If you’re thinking about entering into a partnership for business, read my first post on the subject here. And then, print out this handy list, grab a cup of tea and your potential partner and start a discussion. Make sure to talk about all the things on this list because how you start with a partnership agreement is more important than how you end. Are you ready? Grab that tea, get cozy and get talking! Your (possible) business partnership depends on your honesty, authenticity and thoughtful answers – both now and in the future.
(1) What products will you actually sell? Just soap? Soaps + lip balms? Soap + lip balms + more? What products do you want to sell? Who do you think your customers will be? Will you sell at craft fairs, home parties, mail order, online, just to retailers or all of the above? Which ones will you tackle first?
(2) Will you be a corporation, an LLC or a sole proprietorship? This affects you and your family should something negative happen in the business, say, a bankruptcy. Though we all go into businesses planning for the best, we also need to come up with a worst-case scenario and planning what type of business entity you’ll be is the first step to that.
(3) How will you fund the business? Who is putting in what money? Who is putting in what time? In 6 months, who will be working what hours? What about vacation time? Do you get vacation time? What happens when one partner gets married and takes 2 weeks for her honeymoon (after basically neglecting the business for the 3 months before the wedding)? Resentfulness is a burning hole that can ruin any partnership and believing that others are not working as hard as you are? That’s prime grounds for feeling resentful.
(4) If you disagree with each other, how will you settle arguments? Mediator? A family friend? Does one partner have 51% and the other 49%? Is everything a collaboration? What level of decisions need to have two people to agree on them?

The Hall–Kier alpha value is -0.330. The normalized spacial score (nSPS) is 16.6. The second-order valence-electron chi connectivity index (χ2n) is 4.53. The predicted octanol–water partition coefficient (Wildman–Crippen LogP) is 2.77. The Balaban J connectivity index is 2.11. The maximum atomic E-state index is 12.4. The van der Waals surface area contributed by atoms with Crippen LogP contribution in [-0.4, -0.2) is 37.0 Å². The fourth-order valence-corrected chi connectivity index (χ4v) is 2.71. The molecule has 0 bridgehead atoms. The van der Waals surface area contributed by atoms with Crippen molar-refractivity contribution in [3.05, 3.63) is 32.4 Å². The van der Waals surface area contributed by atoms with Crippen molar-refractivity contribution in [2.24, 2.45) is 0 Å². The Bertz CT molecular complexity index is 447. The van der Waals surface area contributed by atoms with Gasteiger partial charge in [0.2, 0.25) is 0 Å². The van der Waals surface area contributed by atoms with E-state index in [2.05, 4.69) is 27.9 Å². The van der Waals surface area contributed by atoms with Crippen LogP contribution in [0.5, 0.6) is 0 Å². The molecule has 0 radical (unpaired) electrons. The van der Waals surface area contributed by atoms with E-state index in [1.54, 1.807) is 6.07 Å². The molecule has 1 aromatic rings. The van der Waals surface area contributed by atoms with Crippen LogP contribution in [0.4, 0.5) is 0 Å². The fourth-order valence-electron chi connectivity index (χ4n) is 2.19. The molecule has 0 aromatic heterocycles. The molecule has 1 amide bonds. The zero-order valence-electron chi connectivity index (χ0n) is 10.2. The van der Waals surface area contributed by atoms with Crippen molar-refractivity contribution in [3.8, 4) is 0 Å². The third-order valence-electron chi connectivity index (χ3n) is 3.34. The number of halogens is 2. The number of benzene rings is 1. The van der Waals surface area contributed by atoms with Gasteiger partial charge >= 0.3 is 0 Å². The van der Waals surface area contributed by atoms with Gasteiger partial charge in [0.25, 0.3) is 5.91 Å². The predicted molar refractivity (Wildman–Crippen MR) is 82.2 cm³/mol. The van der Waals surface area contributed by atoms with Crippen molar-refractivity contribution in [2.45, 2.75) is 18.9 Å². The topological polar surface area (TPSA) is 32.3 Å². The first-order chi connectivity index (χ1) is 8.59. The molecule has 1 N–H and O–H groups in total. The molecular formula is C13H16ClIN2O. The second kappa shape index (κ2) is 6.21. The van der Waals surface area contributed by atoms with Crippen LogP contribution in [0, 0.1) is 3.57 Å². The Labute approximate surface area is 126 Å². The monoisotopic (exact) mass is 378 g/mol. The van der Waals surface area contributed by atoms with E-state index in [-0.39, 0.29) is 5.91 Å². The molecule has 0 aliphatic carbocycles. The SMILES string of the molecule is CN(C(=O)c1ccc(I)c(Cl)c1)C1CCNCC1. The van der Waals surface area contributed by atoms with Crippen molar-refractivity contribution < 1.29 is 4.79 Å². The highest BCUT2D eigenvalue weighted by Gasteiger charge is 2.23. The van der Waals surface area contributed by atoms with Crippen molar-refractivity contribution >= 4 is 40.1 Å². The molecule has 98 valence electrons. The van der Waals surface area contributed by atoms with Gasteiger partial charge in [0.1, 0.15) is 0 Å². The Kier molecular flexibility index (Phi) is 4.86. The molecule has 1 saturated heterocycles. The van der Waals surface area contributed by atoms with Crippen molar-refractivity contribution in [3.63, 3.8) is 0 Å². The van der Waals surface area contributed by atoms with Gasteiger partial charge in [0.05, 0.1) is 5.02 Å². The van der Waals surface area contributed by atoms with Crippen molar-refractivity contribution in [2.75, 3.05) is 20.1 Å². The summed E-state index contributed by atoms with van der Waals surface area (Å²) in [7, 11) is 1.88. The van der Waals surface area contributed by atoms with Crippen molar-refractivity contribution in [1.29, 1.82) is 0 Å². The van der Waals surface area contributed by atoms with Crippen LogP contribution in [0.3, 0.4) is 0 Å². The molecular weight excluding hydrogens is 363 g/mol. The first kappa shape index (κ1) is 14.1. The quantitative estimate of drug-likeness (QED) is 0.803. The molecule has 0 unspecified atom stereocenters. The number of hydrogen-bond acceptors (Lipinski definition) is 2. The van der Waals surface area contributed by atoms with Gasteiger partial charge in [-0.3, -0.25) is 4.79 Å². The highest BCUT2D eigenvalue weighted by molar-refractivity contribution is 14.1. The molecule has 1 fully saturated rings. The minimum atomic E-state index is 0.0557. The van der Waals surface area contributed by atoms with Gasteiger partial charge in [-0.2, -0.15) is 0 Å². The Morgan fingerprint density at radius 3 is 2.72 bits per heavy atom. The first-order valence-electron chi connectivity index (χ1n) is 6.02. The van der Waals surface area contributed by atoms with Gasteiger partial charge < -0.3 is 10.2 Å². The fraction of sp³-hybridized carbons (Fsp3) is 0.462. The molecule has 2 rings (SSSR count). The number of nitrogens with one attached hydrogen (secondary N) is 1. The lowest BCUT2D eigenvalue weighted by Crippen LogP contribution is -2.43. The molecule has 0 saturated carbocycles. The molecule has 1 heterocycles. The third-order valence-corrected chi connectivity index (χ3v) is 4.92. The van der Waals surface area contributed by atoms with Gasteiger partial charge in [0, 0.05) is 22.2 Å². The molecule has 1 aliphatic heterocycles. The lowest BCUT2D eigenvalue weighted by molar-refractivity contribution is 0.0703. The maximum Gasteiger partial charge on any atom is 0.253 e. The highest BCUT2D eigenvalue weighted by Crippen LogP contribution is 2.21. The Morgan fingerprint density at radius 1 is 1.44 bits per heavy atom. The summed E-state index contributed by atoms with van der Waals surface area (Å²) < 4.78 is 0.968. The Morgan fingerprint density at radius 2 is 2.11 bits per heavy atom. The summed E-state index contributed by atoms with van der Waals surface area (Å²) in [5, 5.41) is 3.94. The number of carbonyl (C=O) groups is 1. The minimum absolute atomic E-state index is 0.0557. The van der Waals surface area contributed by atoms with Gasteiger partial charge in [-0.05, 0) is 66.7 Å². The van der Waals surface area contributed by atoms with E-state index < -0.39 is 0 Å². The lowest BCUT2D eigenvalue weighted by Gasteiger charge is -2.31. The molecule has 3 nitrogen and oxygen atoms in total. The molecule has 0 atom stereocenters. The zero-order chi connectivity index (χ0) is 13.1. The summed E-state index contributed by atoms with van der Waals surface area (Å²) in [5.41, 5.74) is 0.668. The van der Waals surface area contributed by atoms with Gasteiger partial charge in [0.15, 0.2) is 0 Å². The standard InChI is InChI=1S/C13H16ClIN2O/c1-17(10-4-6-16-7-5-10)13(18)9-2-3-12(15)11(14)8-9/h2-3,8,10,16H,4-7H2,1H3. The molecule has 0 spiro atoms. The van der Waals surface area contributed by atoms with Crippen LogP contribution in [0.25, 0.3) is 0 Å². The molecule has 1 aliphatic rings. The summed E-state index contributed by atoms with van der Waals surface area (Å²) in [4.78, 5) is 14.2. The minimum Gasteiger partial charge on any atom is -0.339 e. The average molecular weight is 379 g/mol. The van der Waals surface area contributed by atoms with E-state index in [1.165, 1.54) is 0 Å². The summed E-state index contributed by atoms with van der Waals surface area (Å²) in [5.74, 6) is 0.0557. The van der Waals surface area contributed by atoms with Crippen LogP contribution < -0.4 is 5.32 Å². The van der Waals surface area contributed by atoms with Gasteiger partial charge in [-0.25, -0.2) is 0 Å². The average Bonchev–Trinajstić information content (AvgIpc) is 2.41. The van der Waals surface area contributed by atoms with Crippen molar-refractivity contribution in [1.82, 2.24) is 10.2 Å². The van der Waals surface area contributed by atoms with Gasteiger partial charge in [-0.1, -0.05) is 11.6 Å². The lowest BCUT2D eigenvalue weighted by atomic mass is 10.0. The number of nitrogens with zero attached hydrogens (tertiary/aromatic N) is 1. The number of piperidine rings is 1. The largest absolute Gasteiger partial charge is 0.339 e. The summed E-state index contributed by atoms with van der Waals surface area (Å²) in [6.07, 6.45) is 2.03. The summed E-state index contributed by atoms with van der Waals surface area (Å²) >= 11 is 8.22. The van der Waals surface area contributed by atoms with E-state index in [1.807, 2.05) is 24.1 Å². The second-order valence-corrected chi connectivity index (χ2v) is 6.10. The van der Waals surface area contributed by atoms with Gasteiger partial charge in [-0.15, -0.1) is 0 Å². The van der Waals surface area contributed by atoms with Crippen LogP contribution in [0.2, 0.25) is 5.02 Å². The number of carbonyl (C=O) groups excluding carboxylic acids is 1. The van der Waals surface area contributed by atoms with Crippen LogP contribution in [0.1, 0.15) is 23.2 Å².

(5) What will you do with the money you make? Will you pull out your profits or re-invest them? Will you take salaries? Will you be paid hourly based on how many hours you worked?
(6) How can the company be dissolved if things don’t work out? How will you value the company if one partner buys the other partner out? Or, what happens if a partner (gulp) dies or has a major health issue that takes them out of the business?
(7) Let’s get philosophical: what are you life goals? Do you have professional and personal values? What are they? What are the maxims you live by? If your personal maxim is, “The early bird gets the worm!” and your potential partner’s maxim is, “Good things come to those who wait,” there could be a major potential for trouble.
(8) Gut check. Do you trust this person? Note: hopefully you’re really drinking tea and not alcohol because if you’re drinking alcohol, you might want to check in on this question tomorrow.
(9) What is your skillset? What is their skillset? Do they compliment eachother? What about weaknesses?
Talking about your expectations for the partnership and the business is important before diving in. There is big difference between being the best of friends and having to work with each other day in and day out (and sometimes, long into the night). Just like pre-marital counseling, you need pre-partnership counseling. When you work on these things early, you’ll be able to concentrate on building the business – not working out interpersonal kinks.
how are you ,i see information abut your company ,
we are looking business partner for to product hand soap and other cosmetic ,please give us more info ,i hope soon have some news from you ,
Becky with Bramble Berry says
Good morning! If you are looking to be a distributor of our products, you can e-mail customer service at info(at)brambleberry(dot)com and they will be able to help you out. =)
-Becky with Bramble Berry
Thanks for this helpful topic!